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    I’m not sure whether it’s the most depressing song ever, but Dolly Parton’s “Down from Dover” is one of those country songs that play on the emotions very cunningly. From the very first verse, you know exactly what’s going to happen:

    I know this dress I’m wearing doesn’t hide the secret I have tried concealing
    When he left he promised me that he’d be back by the time it was revealing
    The sun behind a cloud just casts a crawling shadow o’er the fields of clover
    And time is running out for me–I wish that he would hurry down from Dover

    It’s not just that the story is as old as time–it’s that Parton sets it in the autumn, when things begin to chill and die. Of course, real babies are born in fall all the time, but within the universe of symbols in the song, Parton’s choice of season is significant.

    He’s been gone so long–when he left the snow was deep upon the ground
    And I have seen a spring and summer pass, and now the leaves are turning brown
    And any time a tiny face will show itself ’cause waiting’s almost over
    But I won’t have a name to give it if he doesn’t hurry down from Dover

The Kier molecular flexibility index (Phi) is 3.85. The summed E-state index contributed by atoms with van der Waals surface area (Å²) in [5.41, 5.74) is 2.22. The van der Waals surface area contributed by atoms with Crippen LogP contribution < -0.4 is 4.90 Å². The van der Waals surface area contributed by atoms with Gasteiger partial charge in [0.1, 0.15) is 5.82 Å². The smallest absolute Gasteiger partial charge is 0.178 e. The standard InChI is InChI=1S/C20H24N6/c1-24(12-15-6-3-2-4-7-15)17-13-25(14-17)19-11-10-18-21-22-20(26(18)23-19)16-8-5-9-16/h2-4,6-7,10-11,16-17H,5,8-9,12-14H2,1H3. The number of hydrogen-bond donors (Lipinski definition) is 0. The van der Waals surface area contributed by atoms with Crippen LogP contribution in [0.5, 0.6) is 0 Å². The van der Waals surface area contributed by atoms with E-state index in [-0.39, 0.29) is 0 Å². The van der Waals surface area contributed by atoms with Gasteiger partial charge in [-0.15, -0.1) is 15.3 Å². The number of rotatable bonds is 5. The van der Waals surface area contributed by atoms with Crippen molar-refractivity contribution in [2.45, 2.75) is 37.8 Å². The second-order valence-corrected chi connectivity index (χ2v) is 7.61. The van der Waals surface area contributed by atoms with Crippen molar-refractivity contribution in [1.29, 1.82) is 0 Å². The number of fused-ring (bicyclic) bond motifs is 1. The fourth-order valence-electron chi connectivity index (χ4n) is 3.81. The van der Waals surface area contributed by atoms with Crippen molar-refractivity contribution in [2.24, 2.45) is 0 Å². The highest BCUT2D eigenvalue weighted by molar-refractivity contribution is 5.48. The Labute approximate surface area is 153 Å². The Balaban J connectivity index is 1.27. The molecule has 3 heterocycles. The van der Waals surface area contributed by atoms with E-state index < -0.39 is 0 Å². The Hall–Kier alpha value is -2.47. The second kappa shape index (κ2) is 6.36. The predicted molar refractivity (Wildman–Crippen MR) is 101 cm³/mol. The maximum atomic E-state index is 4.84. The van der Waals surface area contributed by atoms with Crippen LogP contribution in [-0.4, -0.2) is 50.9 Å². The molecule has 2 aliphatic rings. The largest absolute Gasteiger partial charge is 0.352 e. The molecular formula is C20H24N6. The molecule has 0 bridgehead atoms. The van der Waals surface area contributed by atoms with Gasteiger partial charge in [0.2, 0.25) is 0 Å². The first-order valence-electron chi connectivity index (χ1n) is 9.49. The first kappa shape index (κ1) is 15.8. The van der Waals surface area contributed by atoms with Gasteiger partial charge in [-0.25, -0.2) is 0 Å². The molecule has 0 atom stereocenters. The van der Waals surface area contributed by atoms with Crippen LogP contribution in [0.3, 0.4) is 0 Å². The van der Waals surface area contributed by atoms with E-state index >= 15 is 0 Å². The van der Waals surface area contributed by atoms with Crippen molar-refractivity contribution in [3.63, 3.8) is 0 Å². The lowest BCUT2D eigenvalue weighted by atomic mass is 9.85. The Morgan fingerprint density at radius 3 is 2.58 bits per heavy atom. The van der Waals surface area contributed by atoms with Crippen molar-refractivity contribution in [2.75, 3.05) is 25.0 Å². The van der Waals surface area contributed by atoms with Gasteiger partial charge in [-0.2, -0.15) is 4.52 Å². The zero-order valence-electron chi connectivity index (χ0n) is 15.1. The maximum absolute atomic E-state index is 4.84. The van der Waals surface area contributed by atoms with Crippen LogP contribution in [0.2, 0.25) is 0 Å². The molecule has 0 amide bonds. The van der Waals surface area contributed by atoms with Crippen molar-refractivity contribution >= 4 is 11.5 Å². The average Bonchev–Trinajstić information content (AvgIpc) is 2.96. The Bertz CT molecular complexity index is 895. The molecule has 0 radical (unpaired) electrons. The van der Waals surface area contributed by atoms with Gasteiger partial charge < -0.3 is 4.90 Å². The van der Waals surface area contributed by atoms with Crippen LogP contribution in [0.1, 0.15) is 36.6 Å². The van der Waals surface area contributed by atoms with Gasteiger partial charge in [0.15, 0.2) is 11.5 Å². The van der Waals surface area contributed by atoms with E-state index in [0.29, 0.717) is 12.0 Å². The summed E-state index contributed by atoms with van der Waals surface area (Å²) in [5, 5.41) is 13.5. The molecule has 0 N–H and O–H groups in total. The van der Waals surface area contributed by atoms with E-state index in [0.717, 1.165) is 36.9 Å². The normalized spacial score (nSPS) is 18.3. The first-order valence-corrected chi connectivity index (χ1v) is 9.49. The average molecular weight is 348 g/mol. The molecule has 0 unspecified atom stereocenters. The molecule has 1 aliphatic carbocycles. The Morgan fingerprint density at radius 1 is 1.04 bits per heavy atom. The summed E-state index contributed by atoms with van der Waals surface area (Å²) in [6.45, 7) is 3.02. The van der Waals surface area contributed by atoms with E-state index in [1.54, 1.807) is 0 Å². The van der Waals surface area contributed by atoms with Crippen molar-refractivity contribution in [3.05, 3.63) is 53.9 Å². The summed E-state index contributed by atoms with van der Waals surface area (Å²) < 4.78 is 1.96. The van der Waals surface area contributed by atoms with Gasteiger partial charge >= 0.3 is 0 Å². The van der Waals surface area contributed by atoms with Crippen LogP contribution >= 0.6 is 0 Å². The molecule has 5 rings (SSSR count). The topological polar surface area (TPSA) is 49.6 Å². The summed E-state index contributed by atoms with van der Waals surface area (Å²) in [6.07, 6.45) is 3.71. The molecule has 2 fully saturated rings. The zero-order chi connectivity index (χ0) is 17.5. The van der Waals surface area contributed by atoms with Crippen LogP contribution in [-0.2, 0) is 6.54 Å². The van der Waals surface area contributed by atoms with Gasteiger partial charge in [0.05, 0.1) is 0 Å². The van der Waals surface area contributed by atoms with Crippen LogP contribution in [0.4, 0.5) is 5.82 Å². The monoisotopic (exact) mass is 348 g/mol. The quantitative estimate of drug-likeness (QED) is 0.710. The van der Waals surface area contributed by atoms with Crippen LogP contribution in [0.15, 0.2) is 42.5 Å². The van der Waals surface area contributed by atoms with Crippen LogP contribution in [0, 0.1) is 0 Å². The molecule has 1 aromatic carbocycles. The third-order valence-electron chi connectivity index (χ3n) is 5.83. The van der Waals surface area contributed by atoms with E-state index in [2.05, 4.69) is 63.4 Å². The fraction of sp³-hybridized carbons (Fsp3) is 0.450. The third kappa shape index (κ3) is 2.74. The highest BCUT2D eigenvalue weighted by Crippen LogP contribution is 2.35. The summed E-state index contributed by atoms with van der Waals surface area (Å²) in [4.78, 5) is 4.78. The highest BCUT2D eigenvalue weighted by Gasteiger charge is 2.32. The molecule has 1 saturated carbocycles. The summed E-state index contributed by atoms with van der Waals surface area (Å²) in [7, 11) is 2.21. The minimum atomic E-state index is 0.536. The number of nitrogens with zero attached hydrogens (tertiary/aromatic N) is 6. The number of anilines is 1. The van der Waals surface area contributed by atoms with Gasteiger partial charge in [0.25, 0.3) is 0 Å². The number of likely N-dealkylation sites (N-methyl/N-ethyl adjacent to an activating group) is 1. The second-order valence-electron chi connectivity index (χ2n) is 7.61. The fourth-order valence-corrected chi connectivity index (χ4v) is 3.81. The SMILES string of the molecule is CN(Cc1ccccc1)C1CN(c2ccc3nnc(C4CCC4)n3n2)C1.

My folks weren’t understanding–when they found out they sent me from the home place
    My daddy said if folks found out he’d be ashamed to ever show his face
    My mamma said I was a fool, and she did not believe it when I told her
    That everything would be all right ’cause soon he would be coming down from Dover

    I found a place to stay out on a farm taking care of an old lady
    She never asked me nothing, so I never talked to her about my baby
    I sent a message to my mom with a name and address of Miss Elvah Grover
    And to make sure he got that information when he came down from Dover

    I loved him more than anything, and I could not refuse him when he needed me
    He was the only one I’d loved, and I just can’t believe that he was using me
    He couldn’t leave me here like this–I know it can’t be so, it can’t be over
    He wouldn’t make me go through this alone, oh, he’ll be coming down from Dover

    My body aches, the time is here, it’s lonely in this place where I’m lying
    Our baby has been born, but something’s wrong–it’s much too still–I hear no crying
    I guess in some strange way she knew she’d never have a father’s arms to hold her
    And dying was her way of telling me he wasn’t coming down from Dover

    Look me dead in the pixels and tell me you’re not depressed. The fourth verse was omitted from the original version on The Fairest of Them All , but Parton reinserted it on her wonderful remake a few years ago on Little Sparrow . She changed the phrasing in places, too. In either version, the story is beautifully paced–each step at which the protagonist is further isolated from people and still doesn’t get what’s going on positively hurts to listen to. Dramatic irony at its most devastating. And unlike many of the old ballads from which Parton (among a lot of other country songwriters, of course) drew inspiration, the poor girl doesn’t end up dead and at least out of her misery.

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